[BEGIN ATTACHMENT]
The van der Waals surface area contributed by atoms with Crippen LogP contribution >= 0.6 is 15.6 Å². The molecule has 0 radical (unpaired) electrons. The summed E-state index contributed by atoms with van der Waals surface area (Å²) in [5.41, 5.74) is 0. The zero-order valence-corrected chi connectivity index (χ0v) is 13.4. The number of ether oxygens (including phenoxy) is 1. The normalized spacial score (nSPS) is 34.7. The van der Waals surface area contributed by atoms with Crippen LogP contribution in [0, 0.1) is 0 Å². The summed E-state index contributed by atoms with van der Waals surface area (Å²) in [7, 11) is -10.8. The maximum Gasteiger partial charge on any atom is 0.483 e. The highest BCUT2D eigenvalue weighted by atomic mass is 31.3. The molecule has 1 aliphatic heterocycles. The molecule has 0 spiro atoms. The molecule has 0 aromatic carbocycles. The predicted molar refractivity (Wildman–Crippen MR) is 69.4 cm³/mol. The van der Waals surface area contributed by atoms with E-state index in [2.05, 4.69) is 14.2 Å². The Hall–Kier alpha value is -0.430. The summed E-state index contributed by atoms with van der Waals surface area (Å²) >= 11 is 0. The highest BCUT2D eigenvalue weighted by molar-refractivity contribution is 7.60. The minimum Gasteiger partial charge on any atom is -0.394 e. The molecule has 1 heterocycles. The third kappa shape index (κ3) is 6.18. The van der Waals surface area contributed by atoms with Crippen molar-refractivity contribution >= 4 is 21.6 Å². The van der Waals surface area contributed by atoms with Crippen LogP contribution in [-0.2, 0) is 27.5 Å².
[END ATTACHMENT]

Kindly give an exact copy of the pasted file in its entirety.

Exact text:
The van der Waals surface area contributed by atoms with Crippen LogP contribution >= 0.6 is 15.6 Å². The molecule has 0 radical (unpaired) electrons. The summed E-state index contributed by atoms with van der Waals surface area (Å²) in [5.41, 5.74) is 0. The zero-order valence-corrected chi connectivity index (χ0v) is 13.4. The number of ether oxygens (including phenoxy) is 1. The normalized spacial score (nSPS) is 34.7. The van der Waals surface area contributed by atoms with Crippen LogP contribution in [0, 0.1) is 0 Å². The summed E-state index contributed by atoms with van der Waals surface area (Å²) in [7, 11) is -10.8. The maximum Gasteiger partial charge on any atom is 0.483 e. The highest BCUT2D eigenvalue weighted by atomic mass is 31.3. The molecule has 1 aliphatic heterocycles. The molecule has 0 spiro atoms. The molecule has 0 aromatic carbocycles. The predicted molar refractivity (Wildman–Crippen MR) is 69.4 cm³/mol. The van der Waals surface area contributed by atoms with E-state index in [2.05, 4.69) is 14.2 Å². The Hall–Kier alpha value is -0.430. The summed E-state index contributed by atoms with van der Waals surface area (Å²) >= 11 is 0. The highest BCUT2D eigenvalue weighted by molar-refractivity contribution is 7.60. The minimum Gasteiger partial charge on any atom is -0.394 e. The molecule has 1 heterocycles. The third kappa shape index (κ3) is 6.18. The van der Waals surface area contributed by atoms with Crippen molar-refractivity contribution >= 4 is 21.6 Å². The van der Waals surface area contributed by atoms with Crippen LogP contribution in [-0.2, 0) is 27.5 Å².